Interview with Sincarnate – June 2016

Sincarnate is one of the few Romanian bands that, among a very restricted handful of other local bands, has really something important to say. During their 8 years of making music, they have evolved from a “regular” bunch of guys who played doom/death metal into a very serious, dedicated band that can stand its ground in this already strange scene. Guitarist Giani Stanescu took his time to answer some of the questions I asked him and the result can be read below. Hope you’ll enjoy this really interesting interview.

sincarnate logo

1. The band was born in late 2005. Why did you decide to play music in the first place and why did you choose this name? Does it have something to do with James Murphy’s Disincarnate?

Giani: I always had something going on related to music – I started playing accordion early on, during high-school I had an alternative-rock band where I played guitar and wrote the first songs. One of those songs (heavily influenced by Nirvana) will later become “Sincerely Yours”, recorded on our first EP, “On the Procrustean Bed”.
The name came later on, as we had our second guitarist onboard, Catalin. His proposal, Sincarnate, beat mine (Unspoken) and has nothing to do with Murphy’s band (one of my favorite solo guitarists, though). We knew what we will be singing about and Sincarnate (a “short” version for Incarnation of Sin) encapsulated the idea: the human religious conditioning. Later on, we started exploring also other kinds of human conditioning, but this was the starting point.

2. Your initial line-up was made of friends with more or less musical skill and experience (I would say less, haha). I remember your very first show in Suburbia, everybody was literally shitting their pants. Now, looking back after 8 years, how do you see those times?

Giani: None of us had any live experience, both guitarist were somehow beginners, the drummer learned drumming during our rehearsals…what can I say, it sounds even to me somehow foolish what we tried to do… We rehearsed like three times the week for more than a year, but still didn’t feel prepared for a live show. Now I know we wouldn’t have ever feel prepared, unless Coro (a friend of the band and our first manager), wouldn’t have pushed us to play our first show…
And since you were there, I cannot avoid recalling that I played the first show with the back to the audience, behind the PA…Legs were trembling like hell, I got no air, and fingers didn’t listen during the first minutes of the show. But the audience seemed to enjoy our music; I got courage and continued playing. As we finished our last song I almost started enjoying it.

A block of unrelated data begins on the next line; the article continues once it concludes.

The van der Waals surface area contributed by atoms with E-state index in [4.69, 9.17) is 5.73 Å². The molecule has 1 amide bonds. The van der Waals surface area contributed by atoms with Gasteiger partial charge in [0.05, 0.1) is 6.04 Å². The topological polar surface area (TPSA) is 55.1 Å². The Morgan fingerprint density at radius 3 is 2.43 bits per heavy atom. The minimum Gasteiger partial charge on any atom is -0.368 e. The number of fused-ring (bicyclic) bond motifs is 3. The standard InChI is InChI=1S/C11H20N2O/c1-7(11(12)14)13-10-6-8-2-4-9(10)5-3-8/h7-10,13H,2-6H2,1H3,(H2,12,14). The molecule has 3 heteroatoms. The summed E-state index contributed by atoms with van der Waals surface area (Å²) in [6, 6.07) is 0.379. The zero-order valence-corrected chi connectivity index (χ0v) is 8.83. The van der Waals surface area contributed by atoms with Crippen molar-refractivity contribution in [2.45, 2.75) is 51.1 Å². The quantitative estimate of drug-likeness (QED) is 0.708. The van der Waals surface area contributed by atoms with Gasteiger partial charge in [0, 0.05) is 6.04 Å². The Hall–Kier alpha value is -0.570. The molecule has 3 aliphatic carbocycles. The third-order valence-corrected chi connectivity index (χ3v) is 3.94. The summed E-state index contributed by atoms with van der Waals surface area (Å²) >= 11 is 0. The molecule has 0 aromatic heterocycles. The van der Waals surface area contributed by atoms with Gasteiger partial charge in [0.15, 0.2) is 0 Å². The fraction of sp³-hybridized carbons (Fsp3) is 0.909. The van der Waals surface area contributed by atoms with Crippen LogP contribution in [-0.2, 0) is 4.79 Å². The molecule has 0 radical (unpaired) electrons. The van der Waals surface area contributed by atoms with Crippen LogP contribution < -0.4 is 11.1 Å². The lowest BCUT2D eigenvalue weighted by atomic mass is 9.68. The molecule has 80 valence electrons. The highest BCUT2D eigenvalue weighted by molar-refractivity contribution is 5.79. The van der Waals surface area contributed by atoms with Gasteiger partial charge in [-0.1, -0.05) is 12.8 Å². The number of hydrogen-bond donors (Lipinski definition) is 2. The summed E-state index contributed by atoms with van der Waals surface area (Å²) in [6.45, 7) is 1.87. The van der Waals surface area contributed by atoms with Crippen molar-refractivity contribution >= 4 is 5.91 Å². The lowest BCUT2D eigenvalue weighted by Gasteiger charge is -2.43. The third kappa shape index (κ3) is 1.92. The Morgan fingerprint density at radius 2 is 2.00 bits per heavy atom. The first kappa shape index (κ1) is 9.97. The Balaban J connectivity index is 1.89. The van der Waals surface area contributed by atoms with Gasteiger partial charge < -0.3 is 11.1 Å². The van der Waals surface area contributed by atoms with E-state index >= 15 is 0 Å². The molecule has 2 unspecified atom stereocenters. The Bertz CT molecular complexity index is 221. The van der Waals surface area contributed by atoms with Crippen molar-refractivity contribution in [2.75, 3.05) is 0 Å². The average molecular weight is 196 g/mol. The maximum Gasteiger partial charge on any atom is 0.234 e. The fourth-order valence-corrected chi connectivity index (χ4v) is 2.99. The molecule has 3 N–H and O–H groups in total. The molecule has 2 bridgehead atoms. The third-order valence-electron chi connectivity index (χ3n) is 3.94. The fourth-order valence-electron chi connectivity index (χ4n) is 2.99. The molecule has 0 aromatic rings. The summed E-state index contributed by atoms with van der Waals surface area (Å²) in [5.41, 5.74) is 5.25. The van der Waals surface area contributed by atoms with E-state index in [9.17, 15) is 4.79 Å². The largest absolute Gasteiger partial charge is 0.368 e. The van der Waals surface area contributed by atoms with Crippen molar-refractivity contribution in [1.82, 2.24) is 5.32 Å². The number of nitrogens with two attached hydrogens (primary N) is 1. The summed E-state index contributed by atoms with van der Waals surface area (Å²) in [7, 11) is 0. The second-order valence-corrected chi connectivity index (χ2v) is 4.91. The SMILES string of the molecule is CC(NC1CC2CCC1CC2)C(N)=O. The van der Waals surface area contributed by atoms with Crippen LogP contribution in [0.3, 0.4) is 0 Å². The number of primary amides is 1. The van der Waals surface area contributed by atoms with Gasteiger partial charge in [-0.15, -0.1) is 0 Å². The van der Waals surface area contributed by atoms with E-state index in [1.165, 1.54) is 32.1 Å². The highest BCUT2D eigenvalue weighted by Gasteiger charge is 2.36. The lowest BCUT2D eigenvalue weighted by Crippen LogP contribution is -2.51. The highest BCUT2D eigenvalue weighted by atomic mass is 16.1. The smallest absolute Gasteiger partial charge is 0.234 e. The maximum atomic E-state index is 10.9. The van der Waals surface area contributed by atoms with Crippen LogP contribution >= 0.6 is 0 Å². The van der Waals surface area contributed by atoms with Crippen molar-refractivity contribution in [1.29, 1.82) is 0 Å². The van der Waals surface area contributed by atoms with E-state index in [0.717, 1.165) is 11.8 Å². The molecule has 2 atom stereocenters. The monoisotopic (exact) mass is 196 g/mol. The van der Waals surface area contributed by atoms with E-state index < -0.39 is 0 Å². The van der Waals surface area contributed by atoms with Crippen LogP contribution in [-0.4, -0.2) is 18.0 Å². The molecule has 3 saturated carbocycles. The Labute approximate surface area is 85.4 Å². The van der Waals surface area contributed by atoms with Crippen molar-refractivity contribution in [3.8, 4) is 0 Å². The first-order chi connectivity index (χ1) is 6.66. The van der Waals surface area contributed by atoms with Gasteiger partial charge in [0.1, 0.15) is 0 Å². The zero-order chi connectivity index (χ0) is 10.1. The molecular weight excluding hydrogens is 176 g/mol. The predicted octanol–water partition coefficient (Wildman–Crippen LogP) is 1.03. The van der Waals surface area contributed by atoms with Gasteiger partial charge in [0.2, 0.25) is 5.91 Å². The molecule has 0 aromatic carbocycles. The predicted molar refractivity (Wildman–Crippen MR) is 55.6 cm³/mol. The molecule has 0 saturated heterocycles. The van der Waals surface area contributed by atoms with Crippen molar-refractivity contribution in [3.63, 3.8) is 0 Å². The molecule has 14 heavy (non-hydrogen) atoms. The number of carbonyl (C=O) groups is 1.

3. The first Sincarnate EP, “On the Procrustean Bed”, was released by Axa Valaha in 500 copies. Until some point in your (early) career you performed live a song or two from this EP, and then you stopped (“Requiem”, “Sincerely Yours”). Why did you do that, don’t you find that material representative anymore for what Sincarnate stands for today? I still think: “Sincerely Yours” is a fucking good song though.

Giani: I see our records more as “snap-shots” along our development as a band and each of them is a statement for a certain time and point in our evolution. We got better at playing our instruments thus permitting us expressing our ideas better …The past is like looking at pictures of you when you were a toddler. You cannot be critical but also cannot help smiling…It doesn’t mean it’s not you there and you’re not the same person…
I am nostalgic listening our first songs, but as much as I do like them, I also cannot help perceiving certain parts as “childish”…I am sure we will play at least some of those songs again and make them shine with our current approach. It is a promise!

4. You always had some problems with the line-up, especially with the drummers. From the original formula, only 3 members have survived to this day, you, Marius and Cristi. Why did that happen, was Sincarnate “doomed” from the beginning? Was it that hard to find the right members or your standards were a bit too high compared to what the scene had to offer?

Giani: We had a lot of line-up changes, but considering our age and how many bands appeared and disappeared on the Romanian metal scene meanwhile, I rather consider us lucky and quite stable. No matter the line-up, we played (even if rarely) and came up with a record every three years…not planned, it just happened, but makes my point – we were and remained a constant presence.
For a band that started with members knowing close to nothing about playing, we weren’t for a long time what I would call “picky” when it came to new members…Secondly, we almost never “fired” members of the band but rather had to replace them because they couldn’t play anymore (some moved to other countries or cities, some stopped playing because of lack of time, some started something of their own and got quite successful doing so, and so on…).
Now we cannot afford members without a certain skill and experience, but for the moment we have a solid line-up and hope to maintain it as long as possible.

5. Watching (knowing) the band since the beginning, I can honestly say I saw you evolving from just “another” doom/death metal band to a solid, crushing entity. You are much more experienced now, perhaps due to the many shows you played, both in Romania and abroad. Has that live experience helped defining/polishing your style and way of playing?

Giani: Sometimes a new member can help a band make a decisive step forward. For the moment, in our case, it is the new drummer, Andrei. We have some songs written years ago which we never played because the drums were too difficult…